Charleston Gazette-Mail –
The Charleston City Council on Tuesday introduced amendments to an ordinance that would once again criminalize needle distribution in the city despite widespread agreement among medical professionals that need-based syringe exchanges are best-practice for harm reduction programs.
The amendment would change language from an ordinance passed in 2015 that was meant at the time to decriminalize hypodermic needle possession as the city prepared to open its needle exchange program through the Kanawha-Charleston Health Department.
The original ordinance allows a needle distribution program to operate in Charleston only with approval by the police chief or a license from the state, which council members recently learned does not exist. The proposed amendment were referred to the city’s Public Safety Committee.
Council members Adam Knauff, Bruce King, Chuck Overstreet, Deanna McKinney, Jennifer Pharr, Sam Minardi, Pat Jones, Shannon Snodgrass and Jeanine Faegre introduced the amendment after a months-long investigation by the Charleston Police Department into SOAR’s activities found nothing criminally wrong with SOAR giving clean needles to people who inject drugs.
According to the investigation report filed by Police Chief Tyke Hunt last week, the language in the ordinance was too loose to determine criminal activity.
Hunt said, also, that he does not believe police should have the power to “approve” of such programs. Instead, he said, medical professionals should be involved in informing city policy around harm reduction, as it is a medical service, not a criminal act.
“When you’re looking at a big picture like harm reduction, the chief of police shouldn’t be the person in charge,” Hunt said. “I — the police — should only be enforcement.”
During public comment during Tuesday’s City Council meeting, 10 people spoke on SOAR and harm reduction services, all strongly in support. They ranged from doctors, medical students, people in recovery and those who have watched loved ones struggle with substance use disorder. No one spoke against SOAR in public comment.
“The fact is that all of us on this call are one bad break away from … substance abuse disorder,” third-year medical student Bobby Snedegar said.
Snedegar said that when he was growing up in Southern West Virginia, he used to feel similarly to some council members who believe syringe access “enables” drug use. Then, he entered the medical field and learned more about addiction. He urged council members to do the same.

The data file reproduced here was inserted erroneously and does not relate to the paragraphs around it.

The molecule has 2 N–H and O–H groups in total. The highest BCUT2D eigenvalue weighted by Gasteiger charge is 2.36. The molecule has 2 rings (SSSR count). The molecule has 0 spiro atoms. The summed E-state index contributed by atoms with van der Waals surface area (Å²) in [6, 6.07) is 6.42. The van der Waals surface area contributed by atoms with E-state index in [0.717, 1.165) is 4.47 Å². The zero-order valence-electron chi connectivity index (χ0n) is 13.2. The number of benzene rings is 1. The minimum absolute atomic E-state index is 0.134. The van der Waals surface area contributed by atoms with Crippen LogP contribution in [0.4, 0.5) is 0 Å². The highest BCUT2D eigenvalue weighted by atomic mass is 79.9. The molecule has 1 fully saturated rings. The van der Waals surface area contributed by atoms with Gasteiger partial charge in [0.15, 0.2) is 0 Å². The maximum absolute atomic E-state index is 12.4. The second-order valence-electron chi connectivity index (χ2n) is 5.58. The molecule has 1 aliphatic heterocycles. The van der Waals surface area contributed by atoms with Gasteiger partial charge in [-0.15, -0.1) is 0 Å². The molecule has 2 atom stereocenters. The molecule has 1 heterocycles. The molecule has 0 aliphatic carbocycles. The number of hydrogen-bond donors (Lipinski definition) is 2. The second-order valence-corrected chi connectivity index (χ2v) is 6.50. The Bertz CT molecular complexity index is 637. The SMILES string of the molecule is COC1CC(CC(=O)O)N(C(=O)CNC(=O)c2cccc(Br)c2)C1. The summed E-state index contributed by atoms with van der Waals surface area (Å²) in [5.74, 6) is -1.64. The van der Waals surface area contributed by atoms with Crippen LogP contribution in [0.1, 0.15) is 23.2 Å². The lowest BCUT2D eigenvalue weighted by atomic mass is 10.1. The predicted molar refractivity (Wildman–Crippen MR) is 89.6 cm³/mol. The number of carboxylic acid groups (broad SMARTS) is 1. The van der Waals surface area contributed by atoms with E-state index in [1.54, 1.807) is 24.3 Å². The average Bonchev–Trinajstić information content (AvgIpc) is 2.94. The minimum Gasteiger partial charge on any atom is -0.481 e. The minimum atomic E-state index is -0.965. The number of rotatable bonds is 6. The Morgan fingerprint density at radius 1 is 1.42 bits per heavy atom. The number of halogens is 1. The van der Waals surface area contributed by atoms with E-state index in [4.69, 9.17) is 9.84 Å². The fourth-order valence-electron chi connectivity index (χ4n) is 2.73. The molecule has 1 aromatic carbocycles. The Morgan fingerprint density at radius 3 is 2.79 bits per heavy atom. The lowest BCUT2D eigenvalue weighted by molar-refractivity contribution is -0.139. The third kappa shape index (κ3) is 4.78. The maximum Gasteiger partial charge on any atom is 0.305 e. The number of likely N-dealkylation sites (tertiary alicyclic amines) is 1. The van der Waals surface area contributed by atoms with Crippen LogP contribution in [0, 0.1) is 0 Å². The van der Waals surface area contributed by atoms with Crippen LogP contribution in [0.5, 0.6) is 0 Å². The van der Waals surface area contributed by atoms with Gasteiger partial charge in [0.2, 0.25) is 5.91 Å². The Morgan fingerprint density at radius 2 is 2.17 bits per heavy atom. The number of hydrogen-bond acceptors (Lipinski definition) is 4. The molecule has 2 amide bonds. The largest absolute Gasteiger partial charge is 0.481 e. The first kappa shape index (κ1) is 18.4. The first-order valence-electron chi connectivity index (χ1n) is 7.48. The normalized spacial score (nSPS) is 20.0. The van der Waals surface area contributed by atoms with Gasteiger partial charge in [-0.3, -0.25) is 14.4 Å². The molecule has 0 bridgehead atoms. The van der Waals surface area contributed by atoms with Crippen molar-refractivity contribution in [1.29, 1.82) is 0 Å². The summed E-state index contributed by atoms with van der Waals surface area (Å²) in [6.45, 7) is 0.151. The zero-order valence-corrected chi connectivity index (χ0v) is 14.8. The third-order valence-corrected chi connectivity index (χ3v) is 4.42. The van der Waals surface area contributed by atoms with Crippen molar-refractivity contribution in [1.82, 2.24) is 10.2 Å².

One woman shared her experiences of watching her father live with hepatitis.
According to the Centers of Disease Control and Prevention, the World Health Organization, the National Institute for Allergies and Infectious Diseases and the National Institute of Drug Abuse, among other research-based medical organizations, syringe exchange programs are proven to slow the spread of communicable diseases such as HIV and hepatitis.
Since 2018, the same year the KCHD’s needle exchange program was shut down after political attacks and negative news media coverage, Kanawha County’s HIV and hepatitis rates have soared, mostly because of an increase in infections among people who inject drugs.
In 2018, there were two cases of HIV in the county tied to IV drug use. In 2019, that rose to 15. Last year, there were at least 32 HIV cases known to be tied to IV drug use, according to the state Department of Health and Human Resources.
Joe Solomon, a co-founder of SOAR who lives in Charleston, said it’s disappointing to see City Council members overlook such statistics while making their arguments to put an end to needs-based clean syringe distribution in the city.
At Tuesday’s meeting, Councilman Bruce King compared distributing syringes in Charleston to distributing “crack pipes” and “frosty mugs [for beer]” and “bongs.”
However, none of those instruments are likely to transmit HIV from one individual to another.
And, Solomon pointed out, these services already exist: liquor stores and Bars
“It’s just a fact,” Solomon said, “some drugs are stigmatized more than others.”
SOAR temporarily suspended its syringe services while under investigation, but it is back up now. All City Council members were invited to attend a street outreach event Saturday at the Unitarian Universalist Church, on the West Side, to learn more about SOAR’s program and ask any questions they might have.
Solomon said he’s excited to see who comes and is feeling a bit of hope for the future of harm reduction in Charleston after watching council members vote down a controversial panhandling bill on Tuesday.
“It was a real relief to watch City Council members who had clearly spent time thinking on their votes and how they affect not only the souls of our city, but the soul of our city,” Solomon said.